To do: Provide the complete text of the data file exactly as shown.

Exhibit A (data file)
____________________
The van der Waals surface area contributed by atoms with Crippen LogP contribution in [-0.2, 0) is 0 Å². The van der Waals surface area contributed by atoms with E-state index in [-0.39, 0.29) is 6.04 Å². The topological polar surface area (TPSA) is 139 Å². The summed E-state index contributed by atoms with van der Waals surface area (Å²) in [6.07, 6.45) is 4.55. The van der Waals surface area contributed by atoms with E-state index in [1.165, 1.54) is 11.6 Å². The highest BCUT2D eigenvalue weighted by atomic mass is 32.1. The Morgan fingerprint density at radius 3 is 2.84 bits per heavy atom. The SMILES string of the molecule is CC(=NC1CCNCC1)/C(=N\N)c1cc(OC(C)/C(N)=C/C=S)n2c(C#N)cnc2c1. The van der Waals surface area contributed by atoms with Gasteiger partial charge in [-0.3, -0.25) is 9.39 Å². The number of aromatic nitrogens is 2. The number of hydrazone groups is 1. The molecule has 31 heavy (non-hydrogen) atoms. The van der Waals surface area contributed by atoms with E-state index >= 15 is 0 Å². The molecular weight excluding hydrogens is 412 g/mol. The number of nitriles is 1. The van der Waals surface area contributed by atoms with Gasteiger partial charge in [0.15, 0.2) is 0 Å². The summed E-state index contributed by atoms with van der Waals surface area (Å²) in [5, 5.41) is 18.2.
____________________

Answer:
The van der Waals surface area contributed by atoms with Crippen LogP contribution in [-0.2, 0) is 0 Å². The van der Waals surface area contributed by atoms with E-state index in [-0.39, 0.29) is 6.04 Å². The topological polar surface area (TPSA) is 139 Å². The summed E-state index contributed by atoms with van der Waals surface area (Å²) in [6.07, 6.45) is 4.55. The van der Waals surface area contributed by atoms with E-state index in [1.165, 1.54) is 11.6 Å². The highest BCUT2D eigenvalue weighted by atomic mass is 32.1. The Morgan fingerprint density at radius 3 is 2.84 bits per heavy atom. The SMILES string of the molecule is CC(=NC1CCNCC1)/C(=N\N)c1cc(OC(C)/C(N)=C/C=S)n2c(C#N)cnc2c1. The van der Waals surface area contributed by atoms with Gasteiger partial charge in [-0.3, -0.25) is 9.39 Å². The number of aromatic nitrogens is 2. The number of hydrazone groups is 1. The molecule has 31 heavy (non-hydrogen) atoms. The van der Waals surface area contributed by atoms with E-state index >= 15 is 0 Å². The molecular weight excluding hydrogens is 412 g/mol. The number of nitriles is 1. The van der Waals surface area contributed by atoms with Gasteiger partial charge in [0.15, 0.2) is 0 Å². The summed E-state index contributed by atoms with van der Waals surface area (Å²) in [5, 5.41) is 18.2.